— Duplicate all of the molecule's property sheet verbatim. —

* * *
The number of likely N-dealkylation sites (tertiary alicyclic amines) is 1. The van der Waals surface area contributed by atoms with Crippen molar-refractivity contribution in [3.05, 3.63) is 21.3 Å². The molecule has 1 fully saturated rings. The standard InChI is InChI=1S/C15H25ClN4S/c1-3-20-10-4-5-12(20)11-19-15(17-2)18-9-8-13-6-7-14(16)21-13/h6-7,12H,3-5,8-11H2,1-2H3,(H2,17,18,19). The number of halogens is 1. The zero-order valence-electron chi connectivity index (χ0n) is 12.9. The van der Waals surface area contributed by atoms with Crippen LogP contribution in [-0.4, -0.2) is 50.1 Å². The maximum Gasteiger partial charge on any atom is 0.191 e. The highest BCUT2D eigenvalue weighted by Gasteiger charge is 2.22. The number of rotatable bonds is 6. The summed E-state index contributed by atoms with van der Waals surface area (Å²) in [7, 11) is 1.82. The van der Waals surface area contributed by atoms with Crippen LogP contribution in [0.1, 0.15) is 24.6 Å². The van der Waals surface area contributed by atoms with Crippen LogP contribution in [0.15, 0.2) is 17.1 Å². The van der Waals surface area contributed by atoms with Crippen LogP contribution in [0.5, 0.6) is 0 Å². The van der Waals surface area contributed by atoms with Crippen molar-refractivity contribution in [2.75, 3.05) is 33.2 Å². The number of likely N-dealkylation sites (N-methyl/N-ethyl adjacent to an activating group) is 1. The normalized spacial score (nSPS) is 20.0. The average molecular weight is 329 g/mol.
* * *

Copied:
The number of likely N-dealkylation sites (tertiary alicyclic amines) is 1. The van der Waals surface area contributed by atoms with Crippen molar-refractivity contribution in [3.05, 3.63) is 21.3 Å². The molecule has 1 fully saturated rings. The standard InChI is InChI=1S/C15H25ClN4S/c1-3-20-10-4-5-12(20)11-19-15(17-2)18-9-8-13-6-7-14(16)21-13/h6-7,12H,3-5,8-11H2,1-2H3,(H2,17,18,19). The number of halogens is 1. The zero-order valence-electron chi connectivity index (χ0n) is 12.9. The van der Waals surface area contributed by atoms with Crippen LogP contribution in [-0.4, -0.2) is 50.1 Å². The maximum Gasteiger partial charge on any atom is 0.191 e. The highest BCUT2D eigenvalue weighted by Gasteiger charge is 2.22. The number of rotatable bonds is 6. The summed E-state index contributed by atoms with van der Waals surface area (Å²) in [7, 11) is 1.82. The van der Waals surface area contributed by atoms with Crippen LogP contribution in [0.1, 0.15) is 24.6 Å². The van der Waals surface area contributed by atoms with Crippen LogP contribution in [0.15, 0.2) is 17.1 Å². The van der Waals surface area contributed by atoms with Crippen LogP contribution in [0.5, 0.6) is 0 Å². The van der Waals surface area contributed by atoms with Crippen molar-refractivity contribution in [2.75, 3.05) is 33.2 Å². The number of likely N-dealkylation sites (N-methyl/N-ethyl adjacent to an activating group) is 1. The normalized spacial score (nSPS) is 20.0. The average molecular weight is 329 g/mol.